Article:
|Year : 2020 | Volume
| Issue : 1 | Page : 50-54
What explains the wide variation in the prevalence of benchmark disability in the state of Andhra Pradesh?
Hareesh Angothu1, Chandra Banu Gupta Paritala2, Vijaychandra Reddy Avula3, Nageswara Rao Nallapaneni4
1 Associate Professor, Department of Psychiatry, NIMHANS, Bengaluru, Karnataka, India
2 Professor, Department of Psychiatry, Institute of Mental Health, Hyderabad, Telangana, India
3 Additional Professor of Psychiatry, Department of Psychiatry, AIIMS, Mangalagiri, Andhra Pradesh, India
4 Professor, Department of Psychiatry, SV Medical College, Tirupati, Andhra Pradesh, India
|Date of Submission||22-May-2020|
|Date of Decision||23-May-2020|
|Date of Acceptance||03-Jun-2020|
|Date of Web Publication||03-Jul-2020|
Dr. Hareesh Angothu
Department of Psychiatry, NIMHANS, Bengaluru, Karnataka
Source of Support: None, Conflict of Interest: None
Introduction: Population-based enumeration of persons with disability (PWD) is vital for the allocation of resources to provide social welfare measures, toward PWD inclusion, and for the improvement of their quality of life. Wide variations exist between different estimations of PWD across studies conducted by various agencies such as the Census Board of India, World Health Organization and World Bank. Irrespective of Population based estimations, In India, people certified as having 40% or above disability described as “BenchMark Disability”(BMD), are only eligible for social welfare measures like disability pension, job reservations intended for persons with disability.
Objectives: This study was carried out to understand if populations-based estimation of disability prevalence is equivalent to the prevalence of BMD or not.
Methodology: Data on the number of persons with BMD, published by the Social welfare department of Andhra Pradesh at online portal called SADAREM is compared to population-based estimation of number of PWD in Andhra Pradesh through census board estimation.
Results: As per census 2011, about 1,265,167 (2.5%) persons among the general population were estimated to have one or other disability in Andhra Pradesh State. The data published by the Social Welfare Department of AP state indicates a lower estimate, that by April 2020, there are only 957,412 (1.8%) persons among the general population had one or another BMD. In this article, the possible reasons for such variation are discussed as such variation may have significant policy level implications.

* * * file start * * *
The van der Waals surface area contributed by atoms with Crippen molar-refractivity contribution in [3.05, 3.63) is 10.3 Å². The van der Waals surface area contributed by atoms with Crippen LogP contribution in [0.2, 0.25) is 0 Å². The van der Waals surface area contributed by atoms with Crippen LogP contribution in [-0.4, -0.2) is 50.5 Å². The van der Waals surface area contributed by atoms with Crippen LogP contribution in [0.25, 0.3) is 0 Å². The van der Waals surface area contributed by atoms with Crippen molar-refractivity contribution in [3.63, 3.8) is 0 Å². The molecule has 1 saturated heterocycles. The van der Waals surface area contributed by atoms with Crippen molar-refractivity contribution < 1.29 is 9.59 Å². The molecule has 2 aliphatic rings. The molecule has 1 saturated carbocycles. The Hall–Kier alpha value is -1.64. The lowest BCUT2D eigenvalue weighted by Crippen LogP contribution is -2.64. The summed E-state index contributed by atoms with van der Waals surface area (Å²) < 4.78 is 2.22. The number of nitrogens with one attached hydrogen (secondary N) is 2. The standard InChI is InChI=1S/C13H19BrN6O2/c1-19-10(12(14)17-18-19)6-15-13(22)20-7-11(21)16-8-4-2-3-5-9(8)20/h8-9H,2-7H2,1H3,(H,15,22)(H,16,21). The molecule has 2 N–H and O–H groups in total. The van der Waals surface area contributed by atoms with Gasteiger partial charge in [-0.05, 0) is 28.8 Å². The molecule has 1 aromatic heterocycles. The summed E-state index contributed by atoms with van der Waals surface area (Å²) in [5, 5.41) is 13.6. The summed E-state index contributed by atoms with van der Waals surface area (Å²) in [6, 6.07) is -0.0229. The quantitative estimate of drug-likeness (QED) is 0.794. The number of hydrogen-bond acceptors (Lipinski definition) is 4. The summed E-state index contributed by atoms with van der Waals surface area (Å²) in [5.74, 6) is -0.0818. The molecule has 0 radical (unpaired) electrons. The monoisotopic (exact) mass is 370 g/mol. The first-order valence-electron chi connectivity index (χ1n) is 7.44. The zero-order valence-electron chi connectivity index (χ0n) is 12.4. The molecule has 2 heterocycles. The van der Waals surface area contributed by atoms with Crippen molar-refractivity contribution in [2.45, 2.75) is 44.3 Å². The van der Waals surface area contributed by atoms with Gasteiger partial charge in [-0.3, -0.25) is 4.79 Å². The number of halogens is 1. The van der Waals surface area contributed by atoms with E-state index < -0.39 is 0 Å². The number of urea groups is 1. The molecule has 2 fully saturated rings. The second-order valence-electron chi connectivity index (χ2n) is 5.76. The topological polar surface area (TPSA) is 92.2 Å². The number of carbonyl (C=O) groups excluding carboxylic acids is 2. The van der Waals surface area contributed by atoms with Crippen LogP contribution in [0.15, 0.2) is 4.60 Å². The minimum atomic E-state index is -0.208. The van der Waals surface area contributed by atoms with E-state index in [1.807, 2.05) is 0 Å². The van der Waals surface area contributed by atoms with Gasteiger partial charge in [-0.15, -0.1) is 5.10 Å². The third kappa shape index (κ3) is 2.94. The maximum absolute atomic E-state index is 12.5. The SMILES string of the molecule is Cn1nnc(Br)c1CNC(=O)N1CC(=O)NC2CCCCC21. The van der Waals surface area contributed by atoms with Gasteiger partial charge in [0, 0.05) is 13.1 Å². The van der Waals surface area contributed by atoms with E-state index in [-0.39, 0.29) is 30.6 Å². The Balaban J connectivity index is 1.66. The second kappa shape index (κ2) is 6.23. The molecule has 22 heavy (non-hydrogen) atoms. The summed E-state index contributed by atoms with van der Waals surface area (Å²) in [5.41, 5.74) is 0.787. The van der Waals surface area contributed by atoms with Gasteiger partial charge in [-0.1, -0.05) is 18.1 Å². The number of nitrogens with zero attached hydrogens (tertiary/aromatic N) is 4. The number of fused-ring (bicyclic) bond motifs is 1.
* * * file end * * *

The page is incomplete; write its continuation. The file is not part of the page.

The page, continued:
Keywords: Benchmark disability, person with disability, prevalence, SADAREM
|How to cite this article:|
Angothu H, Gupta Paritala CB, Avula VR, Nallapaneni NR. What explains the wide variation in the prevalence of benchmark disability in the state of Andhra Pradesh?. Arch Ment Health 2020;21:50-4
|How to cite this URL:|
Angothu H, Gupta Paritala CB, Avula VR, Nallapaneni NR. What explains the wide variation in the prevalence of benchmark disability in the state of Andhra Pradesh?. Arch Ment Health [serial online] 2020 [cited 2021 Jan 24];21:50-4. Available from: https://www.amhonline.org/text.asp?2020/21/1/50/288916
| Introduction|| |
The World Health Organization in its world report on disability, recommended that there should be more investment by appropriate authorities in specific programs and services for persons with disability (PWD). Nearly 15.6% and 19.4% of the world population were estimated to have one or other disability as per the World Health Survey and the Global Burden of Disease study, respectively. PWD would have limitations in full participation on par with others due to a range of factors such as sensory and physical impairments, environmental barriers, and attitudinal barriers throughout their lifespan. Such limitations exist across a variety of settings such as education, employment, marriage, sports, social, recreation, and politics. The above-mentioned two large databases on PWD estimated that the prevalence of PWD having severe participation restrictions would be around 2%–3%. As the state is responsible for creating policies, systems, schemes, and programs for the inclusion of PWD in the mainstream society, different countries may adopt different approaches on defining the term severe disability, which would be a necessary minimum criterion for access to the welfare measures. An overview of such policies and comparison would be beyond the scope of this article. When we examined the data spent by few countries on social justice which broadly include the expenditure spent for the inclusion of PWD, developed countries had an expense of more than 20% gross domestic product (GDP) share, and African and Asian countries have <10% of GDP as a social expenditure. Austria, Finland, Belgium, Greece, and Italy appear to have allocation above 25% of their GDP, and the average amount of GDP allocation by the Organisation for Economic Co-operation and Development which has 37 countries as members is 20% during the year 2016.
An overview of the allocation of budget for the welfare of persons with disability in India